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#73 DevoKnows
March 12 2011, 05:37PM
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I read almost every article Oilernation outs out, this one is one of the weakest I've ever read. Can anyone actually remember saying, what a nice block by Gilbert, I think not. TWO THUMBS DOWN!!!!

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#74 DSF
March 12 2011, 06:35PM
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SumOil wrote:

and hence the inclusion of the other D men in the list

Gilbert leads Peckham in TOI by a wide margin.

If you adjust Peckham's blocked shots for the difference in TOI, Peckham would actually be ahead of Gilbert.

Incidentally, despite the wide gap in TOI, Peckham has outhit Gilbert 170-58.

Using a raw number to prove a point as JW has done here doesn't tell you much at all except that Gilbert is hanging on for dear life when he's on the ice.

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#75 gcw_rocks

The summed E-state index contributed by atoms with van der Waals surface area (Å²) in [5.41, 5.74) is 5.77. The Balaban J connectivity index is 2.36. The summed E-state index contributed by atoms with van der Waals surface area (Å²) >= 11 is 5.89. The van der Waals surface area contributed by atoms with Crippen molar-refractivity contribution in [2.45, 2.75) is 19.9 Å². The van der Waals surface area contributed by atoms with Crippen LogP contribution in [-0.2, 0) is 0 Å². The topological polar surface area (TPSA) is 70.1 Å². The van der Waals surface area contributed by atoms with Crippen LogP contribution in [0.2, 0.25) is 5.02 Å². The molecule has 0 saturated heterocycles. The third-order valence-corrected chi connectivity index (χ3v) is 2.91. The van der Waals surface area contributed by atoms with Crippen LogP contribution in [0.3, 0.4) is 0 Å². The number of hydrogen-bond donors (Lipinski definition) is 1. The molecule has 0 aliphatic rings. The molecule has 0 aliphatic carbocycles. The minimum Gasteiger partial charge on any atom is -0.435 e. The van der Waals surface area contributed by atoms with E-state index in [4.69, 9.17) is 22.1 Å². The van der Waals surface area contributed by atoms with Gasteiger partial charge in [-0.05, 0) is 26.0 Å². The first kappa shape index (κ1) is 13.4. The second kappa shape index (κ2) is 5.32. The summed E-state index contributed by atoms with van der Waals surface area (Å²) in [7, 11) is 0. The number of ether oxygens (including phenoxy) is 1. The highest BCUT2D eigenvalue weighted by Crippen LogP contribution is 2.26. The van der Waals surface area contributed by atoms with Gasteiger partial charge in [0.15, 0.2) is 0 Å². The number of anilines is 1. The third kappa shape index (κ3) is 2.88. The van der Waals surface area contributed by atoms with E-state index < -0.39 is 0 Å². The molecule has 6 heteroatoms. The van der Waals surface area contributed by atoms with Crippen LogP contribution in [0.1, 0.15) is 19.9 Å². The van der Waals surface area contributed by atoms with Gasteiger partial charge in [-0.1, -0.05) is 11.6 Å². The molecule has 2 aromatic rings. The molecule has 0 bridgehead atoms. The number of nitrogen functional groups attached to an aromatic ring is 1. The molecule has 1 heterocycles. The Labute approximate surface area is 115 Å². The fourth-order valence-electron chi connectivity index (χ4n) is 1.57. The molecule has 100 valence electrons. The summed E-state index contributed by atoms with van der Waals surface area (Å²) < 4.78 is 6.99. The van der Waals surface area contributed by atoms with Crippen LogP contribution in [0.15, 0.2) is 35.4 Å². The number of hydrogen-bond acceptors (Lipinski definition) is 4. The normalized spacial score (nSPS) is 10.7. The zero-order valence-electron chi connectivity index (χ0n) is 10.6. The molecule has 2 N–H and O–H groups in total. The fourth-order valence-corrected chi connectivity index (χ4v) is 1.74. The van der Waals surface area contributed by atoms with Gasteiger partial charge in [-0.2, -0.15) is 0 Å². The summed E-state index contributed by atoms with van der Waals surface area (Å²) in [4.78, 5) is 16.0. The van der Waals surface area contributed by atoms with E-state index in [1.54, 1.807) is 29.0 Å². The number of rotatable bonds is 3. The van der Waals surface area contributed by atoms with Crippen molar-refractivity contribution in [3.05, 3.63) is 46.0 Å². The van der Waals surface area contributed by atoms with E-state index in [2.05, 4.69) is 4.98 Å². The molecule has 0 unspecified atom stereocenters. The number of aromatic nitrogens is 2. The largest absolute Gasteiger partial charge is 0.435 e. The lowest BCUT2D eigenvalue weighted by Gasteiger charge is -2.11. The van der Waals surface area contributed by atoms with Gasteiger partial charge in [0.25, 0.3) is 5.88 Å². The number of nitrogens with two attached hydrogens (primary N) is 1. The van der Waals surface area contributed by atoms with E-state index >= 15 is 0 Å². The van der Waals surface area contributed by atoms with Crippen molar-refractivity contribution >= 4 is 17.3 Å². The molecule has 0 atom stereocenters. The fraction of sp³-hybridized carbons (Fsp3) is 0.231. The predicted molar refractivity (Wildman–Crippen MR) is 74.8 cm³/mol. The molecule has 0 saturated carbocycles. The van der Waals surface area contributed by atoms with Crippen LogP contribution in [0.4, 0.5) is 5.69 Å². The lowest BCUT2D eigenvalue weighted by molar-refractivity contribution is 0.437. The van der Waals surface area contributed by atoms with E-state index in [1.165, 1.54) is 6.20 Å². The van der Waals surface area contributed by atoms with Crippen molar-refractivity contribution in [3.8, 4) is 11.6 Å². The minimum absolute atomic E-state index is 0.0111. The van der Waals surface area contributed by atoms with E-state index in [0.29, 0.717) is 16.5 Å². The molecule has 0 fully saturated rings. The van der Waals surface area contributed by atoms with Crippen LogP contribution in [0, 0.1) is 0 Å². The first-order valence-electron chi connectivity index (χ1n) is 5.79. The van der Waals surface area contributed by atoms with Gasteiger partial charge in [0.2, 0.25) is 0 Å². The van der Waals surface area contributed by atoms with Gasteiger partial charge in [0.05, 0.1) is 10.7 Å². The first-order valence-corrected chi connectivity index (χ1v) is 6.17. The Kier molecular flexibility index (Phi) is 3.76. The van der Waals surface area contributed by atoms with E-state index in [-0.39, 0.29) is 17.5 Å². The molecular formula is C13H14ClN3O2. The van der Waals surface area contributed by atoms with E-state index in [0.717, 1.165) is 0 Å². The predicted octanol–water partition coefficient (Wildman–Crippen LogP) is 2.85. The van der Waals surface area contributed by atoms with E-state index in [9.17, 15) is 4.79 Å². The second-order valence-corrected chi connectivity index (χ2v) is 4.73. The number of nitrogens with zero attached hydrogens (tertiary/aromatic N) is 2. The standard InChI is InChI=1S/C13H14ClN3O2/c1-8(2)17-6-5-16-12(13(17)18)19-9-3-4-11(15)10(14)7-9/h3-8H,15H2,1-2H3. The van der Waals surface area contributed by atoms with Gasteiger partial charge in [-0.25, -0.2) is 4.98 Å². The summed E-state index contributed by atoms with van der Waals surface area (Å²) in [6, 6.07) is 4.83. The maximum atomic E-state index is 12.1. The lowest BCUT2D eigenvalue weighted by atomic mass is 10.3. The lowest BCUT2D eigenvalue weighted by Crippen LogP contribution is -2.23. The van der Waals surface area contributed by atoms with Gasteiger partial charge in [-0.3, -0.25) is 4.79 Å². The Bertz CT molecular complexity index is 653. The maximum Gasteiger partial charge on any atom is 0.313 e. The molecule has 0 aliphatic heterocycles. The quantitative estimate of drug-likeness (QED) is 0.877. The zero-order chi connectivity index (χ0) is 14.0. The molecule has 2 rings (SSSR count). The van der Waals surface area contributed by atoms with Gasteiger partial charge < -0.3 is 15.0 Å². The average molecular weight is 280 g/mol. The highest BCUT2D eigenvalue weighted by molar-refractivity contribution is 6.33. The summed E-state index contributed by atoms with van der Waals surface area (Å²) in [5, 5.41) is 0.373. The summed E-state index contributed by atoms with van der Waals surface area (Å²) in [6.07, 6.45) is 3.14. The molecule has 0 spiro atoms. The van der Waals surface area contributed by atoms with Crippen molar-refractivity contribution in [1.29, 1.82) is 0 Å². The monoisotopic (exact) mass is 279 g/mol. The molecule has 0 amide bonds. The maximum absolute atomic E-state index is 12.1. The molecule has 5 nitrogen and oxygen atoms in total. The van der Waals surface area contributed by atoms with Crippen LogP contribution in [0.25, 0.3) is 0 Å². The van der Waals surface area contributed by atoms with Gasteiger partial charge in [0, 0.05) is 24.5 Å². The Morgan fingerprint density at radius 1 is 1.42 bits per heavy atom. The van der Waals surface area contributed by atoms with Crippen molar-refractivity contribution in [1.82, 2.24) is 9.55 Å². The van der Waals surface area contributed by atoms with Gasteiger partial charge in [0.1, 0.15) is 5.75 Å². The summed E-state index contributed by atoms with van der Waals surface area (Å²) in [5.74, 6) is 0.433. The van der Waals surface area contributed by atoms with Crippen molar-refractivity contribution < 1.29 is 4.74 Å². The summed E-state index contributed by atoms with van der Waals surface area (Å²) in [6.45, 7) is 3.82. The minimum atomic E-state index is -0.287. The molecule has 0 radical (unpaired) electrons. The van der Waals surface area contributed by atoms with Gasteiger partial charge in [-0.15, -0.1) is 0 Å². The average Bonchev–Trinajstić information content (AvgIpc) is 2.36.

March 12 2011, 07:21PM
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It's nice that he has a niche (blocking shots), but a niche isn't enough on this Oiler blueline.

This team does not have an abundance of Getzlaf type forwards. I mean, do you think any opposition player is concerned about getting hit from Cogs, Gagner, Brule, Eberle, Omark or Hemsky?

I have no problem with a Gilbert paired with a Shea Weber/Duncan Keith type defenceman on a team with more bruisers up front, but on a team with smurfs up front, you need more toughness and that proverbial mean streak from the d.

Gilbert doesn't hit, along the boards or otherwise, or clear the front of the net, and he seems to shy away from contact when other players initiate (perhaps the reason for his games played streak).